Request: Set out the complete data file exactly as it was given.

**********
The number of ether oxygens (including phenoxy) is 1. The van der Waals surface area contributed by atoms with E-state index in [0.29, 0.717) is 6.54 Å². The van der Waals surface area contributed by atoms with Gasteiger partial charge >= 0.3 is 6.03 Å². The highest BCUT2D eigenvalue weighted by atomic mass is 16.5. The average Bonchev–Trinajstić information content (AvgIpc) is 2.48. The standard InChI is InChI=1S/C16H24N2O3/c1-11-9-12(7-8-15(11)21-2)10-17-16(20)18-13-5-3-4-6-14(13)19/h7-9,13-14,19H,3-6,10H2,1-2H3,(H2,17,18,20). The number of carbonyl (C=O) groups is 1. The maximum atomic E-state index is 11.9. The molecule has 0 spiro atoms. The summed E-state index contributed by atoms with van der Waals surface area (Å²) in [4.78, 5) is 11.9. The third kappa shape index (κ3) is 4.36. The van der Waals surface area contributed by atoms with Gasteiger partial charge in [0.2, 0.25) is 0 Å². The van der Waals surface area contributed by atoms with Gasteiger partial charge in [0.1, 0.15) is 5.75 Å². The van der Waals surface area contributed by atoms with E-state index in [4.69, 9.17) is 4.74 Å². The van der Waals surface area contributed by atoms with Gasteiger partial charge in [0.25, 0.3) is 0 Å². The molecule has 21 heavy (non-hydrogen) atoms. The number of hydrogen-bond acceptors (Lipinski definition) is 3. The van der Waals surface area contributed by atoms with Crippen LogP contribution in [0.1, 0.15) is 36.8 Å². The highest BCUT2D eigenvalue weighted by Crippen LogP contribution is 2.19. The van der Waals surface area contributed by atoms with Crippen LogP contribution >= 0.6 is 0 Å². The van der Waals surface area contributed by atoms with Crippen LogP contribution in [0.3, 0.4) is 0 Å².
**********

The number of ether oxygens (including phenoxy) is 1. The van der Waals surface area contributed by atoms with E-state index in [0.29, 0.717) is 6.54 Å². The van der Waals surface area contributed by atoms with Gasteiger partial charge >= 0.3 is 6.03 Å². The highest BCUT2D eigenvalue weighted by atomic mass is 16.5. The average Bonchev–Trinajstić information content (AvgIpc) is 2.48. The standard InChI is InChI=1S/C16H24N2O3/c1-11-9-12(7-8-15(11)21-2)10-17-16(20)18-13-5-3-4-6-14(13)19/h7-9,13-14,19H,3-6,10H2,1-2H3,(H2,17,18,20). The number of carbonyl (C=O) groups is 1. The maximum atomic E-state index is 11.9. The molecule has 0 spiro atoms. The summed E-state index contributed by atoms with van der Waals surface area (Å²) in [4.78, 5) is 11.9. The third kappa shape index (κ3) is 4.36. The van der Waals surface area contributed by atoms with Gasteiger partial charge in [0.2, 0.25) is 0 Å². The van der Waals surface area contributed by atoms with Gasteiger partial charge in [0.1, 0.15) is 5.75 Å². The van der Waals surface area contributed by atoms with E-state index in [4.69, 9.17) is 4.74 Å². The van der Waals surface area contributed by atoms with Gasteiger partial charge in [0.25, 0.3) is 0 Å². The molecule has 21 heavy (non-hydrogen) atoms. The number of hydrogen-bond acceptors (Lipinski definition) is 3. The van der Waals surface area contributed by atoms with Crippen LogP contribution in [0.1, 0.15) is 36.8 Å². The highest BCUT2D eigenvalue weighted by Crippen LogP contribution is 2.19. The van der Waals surface area contributed by atoms with Crippen LogP contribution >= 0.6 is 0 Å². The van der Waals surface area contributed by atoms with Crippen LogP contribution in [0.3, 0.4) is 0 Å².